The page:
That warm up will get your blood pumping into each part of your arms and shoulders, getting them ready for the heavier weights.  It is also the same exercises that a PT would have you do to help you recover from a shoulder injury.  (why wait until you are injured when you can prevent the injury instead!)

2. Bench/pull-ups (or lat pull downs if you aren’t strong enough for pull ups)  (three sets)   These are good for paddling strength, and for shoulder stability/injury prevention.

Set 1

  • Bench- lift a weight that you can do 20 times, but only do it 10 times. (I use 135 pounds)  rest for 30 seconds.
  • Pull-ups-  do 1/2 of the maximum number you can do at one time.   If you are not strong enough to do pull ups- use a lat pull down machine.

Set 2

  • Bench- add 20 pounds to it and do it 10 times- rest for 30 seconds
  • Pull-ups- switch your grip from pull up to chin up (reverse your hands) 10 times.

Set 3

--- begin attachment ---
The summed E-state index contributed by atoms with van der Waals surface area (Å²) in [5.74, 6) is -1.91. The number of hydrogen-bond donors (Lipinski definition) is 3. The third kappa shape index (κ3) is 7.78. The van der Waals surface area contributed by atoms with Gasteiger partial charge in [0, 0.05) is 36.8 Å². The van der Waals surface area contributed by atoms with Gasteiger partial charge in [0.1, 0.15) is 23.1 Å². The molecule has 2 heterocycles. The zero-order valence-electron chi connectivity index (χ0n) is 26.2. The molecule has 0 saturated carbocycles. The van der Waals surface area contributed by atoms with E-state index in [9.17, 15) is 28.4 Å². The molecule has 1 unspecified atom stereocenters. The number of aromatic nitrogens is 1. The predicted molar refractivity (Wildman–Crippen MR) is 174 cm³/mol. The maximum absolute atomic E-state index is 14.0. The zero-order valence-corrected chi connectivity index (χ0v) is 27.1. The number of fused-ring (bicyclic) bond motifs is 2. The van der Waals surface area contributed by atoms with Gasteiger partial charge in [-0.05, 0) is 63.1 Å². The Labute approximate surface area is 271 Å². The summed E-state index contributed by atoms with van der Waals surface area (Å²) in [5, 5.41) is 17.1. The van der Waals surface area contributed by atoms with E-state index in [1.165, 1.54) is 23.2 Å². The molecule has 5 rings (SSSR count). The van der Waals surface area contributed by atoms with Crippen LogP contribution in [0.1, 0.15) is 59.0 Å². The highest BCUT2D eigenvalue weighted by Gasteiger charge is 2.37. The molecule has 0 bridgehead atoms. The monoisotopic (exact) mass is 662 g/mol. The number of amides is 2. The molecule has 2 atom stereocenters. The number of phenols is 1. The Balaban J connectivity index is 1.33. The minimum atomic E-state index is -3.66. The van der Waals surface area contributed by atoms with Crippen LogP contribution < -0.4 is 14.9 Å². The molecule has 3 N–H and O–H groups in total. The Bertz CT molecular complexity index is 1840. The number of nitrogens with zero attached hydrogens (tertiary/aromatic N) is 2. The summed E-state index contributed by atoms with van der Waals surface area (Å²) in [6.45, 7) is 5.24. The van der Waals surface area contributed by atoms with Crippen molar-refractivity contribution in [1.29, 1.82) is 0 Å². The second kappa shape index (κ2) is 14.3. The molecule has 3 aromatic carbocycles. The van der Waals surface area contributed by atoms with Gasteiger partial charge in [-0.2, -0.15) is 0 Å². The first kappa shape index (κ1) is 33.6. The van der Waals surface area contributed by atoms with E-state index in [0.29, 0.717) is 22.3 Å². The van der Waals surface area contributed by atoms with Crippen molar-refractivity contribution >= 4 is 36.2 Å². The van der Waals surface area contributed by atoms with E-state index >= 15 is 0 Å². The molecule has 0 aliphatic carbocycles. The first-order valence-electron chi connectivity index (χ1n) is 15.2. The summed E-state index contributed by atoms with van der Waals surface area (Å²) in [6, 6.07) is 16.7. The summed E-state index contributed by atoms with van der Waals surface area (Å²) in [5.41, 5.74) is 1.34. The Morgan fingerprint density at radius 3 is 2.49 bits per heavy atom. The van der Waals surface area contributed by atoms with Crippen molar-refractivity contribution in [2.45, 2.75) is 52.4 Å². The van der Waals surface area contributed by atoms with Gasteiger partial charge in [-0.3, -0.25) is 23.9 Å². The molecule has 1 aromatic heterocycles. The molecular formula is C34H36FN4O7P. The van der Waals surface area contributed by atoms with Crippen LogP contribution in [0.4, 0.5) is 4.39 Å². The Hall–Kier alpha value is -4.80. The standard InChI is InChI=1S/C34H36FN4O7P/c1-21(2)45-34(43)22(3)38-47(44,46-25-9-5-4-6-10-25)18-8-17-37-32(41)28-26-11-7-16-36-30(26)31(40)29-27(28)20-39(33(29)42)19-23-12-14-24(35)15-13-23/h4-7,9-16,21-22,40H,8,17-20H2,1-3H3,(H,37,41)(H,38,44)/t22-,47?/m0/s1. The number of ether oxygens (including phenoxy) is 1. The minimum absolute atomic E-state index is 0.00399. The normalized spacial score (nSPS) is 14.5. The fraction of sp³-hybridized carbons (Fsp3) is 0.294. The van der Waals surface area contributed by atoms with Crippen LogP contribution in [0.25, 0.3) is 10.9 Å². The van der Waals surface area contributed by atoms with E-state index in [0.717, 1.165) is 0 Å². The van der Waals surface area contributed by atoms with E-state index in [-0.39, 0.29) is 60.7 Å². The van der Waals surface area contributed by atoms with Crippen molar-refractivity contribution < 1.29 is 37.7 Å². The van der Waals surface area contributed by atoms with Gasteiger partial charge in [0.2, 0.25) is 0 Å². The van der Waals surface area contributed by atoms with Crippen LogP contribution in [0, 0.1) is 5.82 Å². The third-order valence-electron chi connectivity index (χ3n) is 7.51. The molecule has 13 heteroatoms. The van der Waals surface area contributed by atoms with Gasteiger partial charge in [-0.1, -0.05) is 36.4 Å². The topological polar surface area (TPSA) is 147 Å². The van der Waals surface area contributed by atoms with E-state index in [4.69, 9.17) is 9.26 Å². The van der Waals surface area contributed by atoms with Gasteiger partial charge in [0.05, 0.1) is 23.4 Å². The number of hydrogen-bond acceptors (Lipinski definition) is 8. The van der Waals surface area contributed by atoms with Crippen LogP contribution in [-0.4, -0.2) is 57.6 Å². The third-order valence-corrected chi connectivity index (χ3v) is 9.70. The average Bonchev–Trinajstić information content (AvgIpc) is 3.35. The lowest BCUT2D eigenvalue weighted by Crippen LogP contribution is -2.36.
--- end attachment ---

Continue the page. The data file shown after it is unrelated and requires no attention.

• Bench- add 10 pounds and attempt to do it 10 reps again- get a spot if needed.   rest 30 seconds.
  • Wide Grip pull ups- 10 times

3.  Dips and Rows (good for paddling strength and endurance as well as shoulder stability)

  • Dips- go down just past your arms reaching a 90 degree angle- and up to a completely straight arm-   do 50% as many as you can do at one time. rest 30 seconds
  • Rows- put your elbow and knee on a bench with a dumbbell on the ground (I use a 75 pound one as this is THE best kayaker exercise for the forward stroke) and do 20 reps.   I suggest using a weight that you can use 20 reps to improve endurance as well as strength.

Repeat the dips and rows three times- always resting 30 seconds between sets to keep heart rate up and improve endurance, not just build body mass.

 

4. Curls/overhead press and Abs (three sets)

  • Curls- dumbells- I use 30 or 35 pounds- 10 times on each arm- rest 30 seconds (should not be too hard on first set)  Don’t put the dumbbells down- go straight to overhead press.
  • Overhead press- using the same dumbbells as the curls- go from almost touching your shoulders while standing up to a full extension overhead. 10 times.
  • Abs- This is a routine Nick Troutman taught me and is easy to duplicate and easy to push yourself.-   Do them back to back no rest or stopping.    core strength wrapped up in a neat little routine!